Economic: The economic mode shows what resource is produced by each province. This resource is represented by the icon in the center of the province. Each province produces only one kind of resource, but certain in-game events can change the type of resource produced in the province.

Infrastructure: The infrastructure map shows the layout of the railroads and factories of a country. Railroads appear as dark, straight lines connecting provinces with one another, whereas factories are represented as small factory icons. Provinces where railroads may be built are shown in green. Fully developed provinces are show in white. Although the icons appear in a particular province, factories are organized not by province but by the state (see below).

Revoltrisk: This mode shows in red those provinces that are in danger of revolting. No red means no revolts and the greener the better. This map also shows, through the placement of small icons, the various types of crime in each province. Provinces can only have one form of crime at a time.

The map is organized into three levels.

The highest level is that of the nation. These are clearly shown in their own color on the political map. Each nation is sovereign over its own territory and (unless it is a satellite or a dominion) has control over its international relations. Taxes and tariffs and literacy are examples of factors determined at the national level.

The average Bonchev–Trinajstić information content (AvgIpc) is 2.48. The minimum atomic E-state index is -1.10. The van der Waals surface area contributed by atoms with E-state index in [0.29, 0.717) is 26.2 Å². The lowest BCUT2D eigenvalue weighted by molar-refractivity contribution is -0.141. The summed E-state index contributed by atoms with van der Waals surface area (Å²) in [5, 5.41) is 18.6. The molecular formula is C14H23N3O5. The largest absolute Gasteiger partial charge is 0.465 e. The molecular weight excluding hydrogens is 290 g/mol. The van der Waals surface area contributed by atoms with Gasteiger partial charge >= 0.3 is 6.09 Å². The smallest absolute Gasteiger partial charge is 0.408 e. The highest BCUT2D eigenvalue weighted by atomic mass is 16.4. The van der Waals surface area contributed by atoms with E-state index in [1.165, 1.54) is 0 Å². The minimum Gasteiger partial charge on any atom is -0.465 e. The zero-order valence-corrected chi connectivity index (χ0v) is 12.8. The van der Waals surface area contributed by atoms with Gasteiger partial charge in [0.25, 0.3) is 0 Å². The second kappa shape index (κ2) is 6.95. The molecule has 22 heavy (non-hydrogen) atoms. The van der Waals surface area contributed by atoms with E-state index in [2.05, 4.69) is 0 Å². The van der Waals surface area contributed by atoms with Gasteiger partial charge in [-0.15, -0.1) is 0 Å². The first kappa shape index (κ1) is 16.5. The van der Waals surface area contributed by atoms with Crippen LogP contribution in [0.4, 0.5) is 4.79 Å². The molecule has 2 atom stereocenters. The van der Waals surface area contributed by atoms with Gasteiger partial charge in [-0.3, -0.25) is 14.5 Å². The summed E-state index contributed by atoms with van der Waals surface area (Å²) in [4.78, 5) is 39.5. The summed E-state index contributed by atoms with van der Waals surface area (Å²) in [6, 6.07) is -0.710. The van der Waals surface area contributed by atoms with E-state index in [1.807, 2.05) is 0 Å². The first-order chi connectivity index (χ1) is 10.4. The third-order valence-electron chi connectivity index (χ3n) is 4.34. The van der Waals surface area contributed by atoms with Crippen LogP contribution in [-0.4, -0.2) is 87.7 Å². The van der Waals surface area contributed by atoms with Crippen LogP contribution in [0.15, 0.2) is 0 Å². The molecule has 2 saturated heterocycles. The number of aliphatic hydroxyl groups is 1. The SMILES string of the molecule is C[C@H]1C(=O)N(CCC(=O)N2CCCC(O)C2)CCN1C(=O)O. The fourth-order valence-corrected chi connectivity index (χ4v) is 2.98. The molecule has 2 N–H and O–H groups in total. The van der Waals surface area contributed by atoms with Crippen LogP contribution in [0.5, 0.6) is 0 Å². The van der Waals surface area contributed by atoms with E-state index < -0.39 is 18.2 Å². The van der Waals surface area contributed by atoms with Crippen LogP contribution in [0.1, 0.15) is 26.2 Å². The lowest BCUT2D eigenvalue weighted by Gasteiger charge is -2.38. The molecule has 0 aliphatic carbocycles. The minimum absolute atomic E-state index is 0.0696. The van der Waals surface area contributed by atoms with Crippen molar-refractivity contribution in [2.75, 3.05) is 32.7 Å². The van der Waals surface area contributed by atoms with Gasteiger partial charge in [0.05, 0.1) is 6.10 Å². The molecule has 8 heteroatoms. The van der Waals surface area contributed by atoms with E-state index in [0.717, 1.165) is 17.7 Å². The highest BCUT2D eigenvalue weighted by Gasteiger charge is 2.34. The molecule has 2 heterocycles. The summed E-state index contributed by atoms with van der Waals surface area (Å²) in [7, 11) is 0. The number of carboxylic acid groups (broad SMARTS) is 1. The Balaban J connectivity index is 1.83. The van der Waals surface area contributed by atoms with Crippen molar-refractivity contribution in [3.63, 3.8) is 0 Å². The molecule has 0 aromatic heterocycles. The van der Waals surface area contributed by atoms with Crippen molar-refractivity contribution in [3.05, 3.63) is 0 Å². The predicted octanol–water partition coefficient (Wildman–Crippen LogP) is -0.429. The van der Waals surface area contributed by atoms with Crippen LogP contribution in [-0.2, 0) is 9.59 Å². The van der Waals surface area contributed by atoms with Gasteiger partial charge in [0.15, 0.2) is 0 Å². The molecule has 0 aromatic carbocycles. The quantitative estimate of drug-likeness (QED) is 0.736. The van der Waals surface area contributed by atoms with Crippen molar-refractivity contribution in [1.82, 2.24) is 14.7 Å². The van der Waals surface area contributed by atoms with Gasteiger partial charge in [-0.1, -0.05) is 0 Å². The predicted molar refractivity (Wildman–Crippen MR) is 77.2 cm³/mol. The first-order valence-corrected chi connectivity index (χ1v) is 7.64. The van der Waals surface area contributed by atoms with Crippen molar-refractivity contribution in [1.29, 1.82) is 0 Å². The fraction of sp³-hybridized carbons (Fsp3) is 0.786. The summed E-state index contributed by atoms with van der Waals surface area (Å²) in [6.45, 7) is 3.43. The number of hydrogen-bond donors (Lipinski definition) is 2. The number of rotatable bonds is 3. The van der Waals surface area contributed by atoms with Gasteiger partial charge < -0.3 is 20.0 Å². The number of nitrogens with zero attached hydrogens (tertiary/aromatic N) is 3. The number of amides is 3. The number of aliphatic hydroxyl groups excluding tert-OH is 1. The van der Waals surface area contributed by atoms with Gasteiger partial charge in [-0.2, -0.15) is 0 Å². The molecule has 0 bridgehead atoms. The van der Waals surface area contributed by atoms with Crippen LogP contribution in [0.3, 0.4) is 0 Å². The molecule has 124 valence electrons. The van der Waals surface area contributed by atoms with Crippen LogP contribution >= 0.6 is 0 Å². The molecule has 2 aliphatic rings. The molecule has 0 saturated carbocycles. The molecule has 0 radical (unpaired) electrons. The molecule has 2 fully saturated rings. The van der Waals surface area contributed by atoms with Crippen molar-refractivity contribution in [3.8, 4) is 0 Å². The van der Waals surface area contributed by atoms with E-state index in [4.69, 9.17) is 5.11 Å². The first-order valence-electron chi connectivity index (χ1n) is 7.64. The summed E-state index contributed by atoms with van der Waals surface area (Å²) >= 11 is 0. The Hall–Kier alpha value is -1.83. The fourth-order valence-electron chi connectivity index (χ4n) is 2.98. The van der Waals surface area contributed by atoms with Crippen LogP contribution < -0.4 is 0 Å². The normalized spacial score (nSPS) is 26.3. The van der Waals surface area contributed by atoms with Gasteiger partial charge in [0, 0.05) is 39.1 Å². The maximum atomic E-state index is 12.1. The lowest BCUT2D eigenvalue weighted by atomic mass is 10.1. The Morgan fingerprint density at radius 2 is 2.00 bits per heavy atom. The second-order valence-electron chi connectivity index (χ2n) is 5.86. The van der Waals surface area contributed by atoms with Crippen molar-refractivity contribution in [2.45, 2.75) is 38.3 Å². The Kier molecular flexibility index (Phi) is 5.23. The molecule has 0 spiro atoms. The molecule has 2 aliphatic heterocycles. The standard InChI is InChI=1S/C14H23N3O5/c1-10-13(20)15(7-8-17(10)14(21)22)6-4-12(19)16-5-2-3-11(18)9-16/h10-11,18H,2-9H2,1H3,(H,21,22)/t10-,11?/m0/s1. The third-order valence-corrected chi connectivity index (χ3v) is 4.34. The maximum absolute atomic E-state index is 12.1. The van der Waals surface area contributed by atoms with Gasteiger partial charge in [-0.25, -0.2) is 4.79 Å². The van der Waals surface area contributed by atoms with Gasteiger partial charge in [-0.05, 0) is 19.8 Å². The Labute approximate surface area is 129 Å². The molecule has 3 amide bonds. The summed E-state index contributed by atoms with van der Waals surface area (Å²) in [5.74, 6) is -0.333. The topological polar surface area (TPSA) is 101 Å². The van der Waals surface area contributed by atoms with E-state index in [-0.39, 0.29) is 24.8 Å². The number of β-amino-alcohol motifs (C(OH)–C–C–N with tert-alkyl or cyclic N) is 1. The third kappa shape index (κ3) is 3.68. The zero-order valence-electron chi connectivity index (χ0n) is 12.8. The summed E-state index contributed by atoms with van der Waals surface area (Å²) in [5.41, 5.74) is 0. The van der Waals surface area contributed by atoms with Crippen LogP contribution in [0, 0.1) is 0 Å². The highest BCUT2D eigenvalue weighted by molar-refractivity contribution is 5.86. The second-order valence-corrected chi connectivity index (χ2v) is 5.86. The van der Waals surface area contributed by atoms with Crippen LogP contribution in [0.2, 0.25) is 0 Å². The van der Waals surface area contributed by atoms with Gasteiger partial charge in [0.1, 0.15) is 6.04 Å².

The lowest level is that of the province. These are also clearly illustrated on the map?they are the smaller territorial demarcations within a country. Battles, railroads, resources, crime, revolts, and POP management are all handled by the province. Provinces also have an individual ?life rating? which shows how hospitable the province is to human habitation. The better the life rating, the more people will want to move there and the lower the penalties suffered by invading armies.

Between the province and the nation is the state. States are visible as the highlighted region on the terrain map after only one click, or as the slightly darkened region on the political map after only one click (clicking again selects a specific province).

The state is merely a collection of provinces, geographically related. It is at the state level that factories are managed. The factories are spread across the entire state, even though the icon appears in a specific province. POPs in any province in the state can be assigned to work in a factory within that state. Factories can only be built in states that have been granted statehood in your country. Statehood can be granted only when the majority population of at least one of the provinces in the state is your national culture. Keep in mind that all territory conquered or purchased from civilized countries, regardless of its population, is a state.

States are unique in Victoria in that they are the only demarcation of land that transcends national boundaries. Land allocation in treaties is done by the province, not by the state, meaning that states can be split up among two or more nations. Examples of this at the outset of the 1836 scenario include the state of Azerbaijan, which is divided between Russia and Persia, and the state of Maine, which is divided between the United States and Great Britain.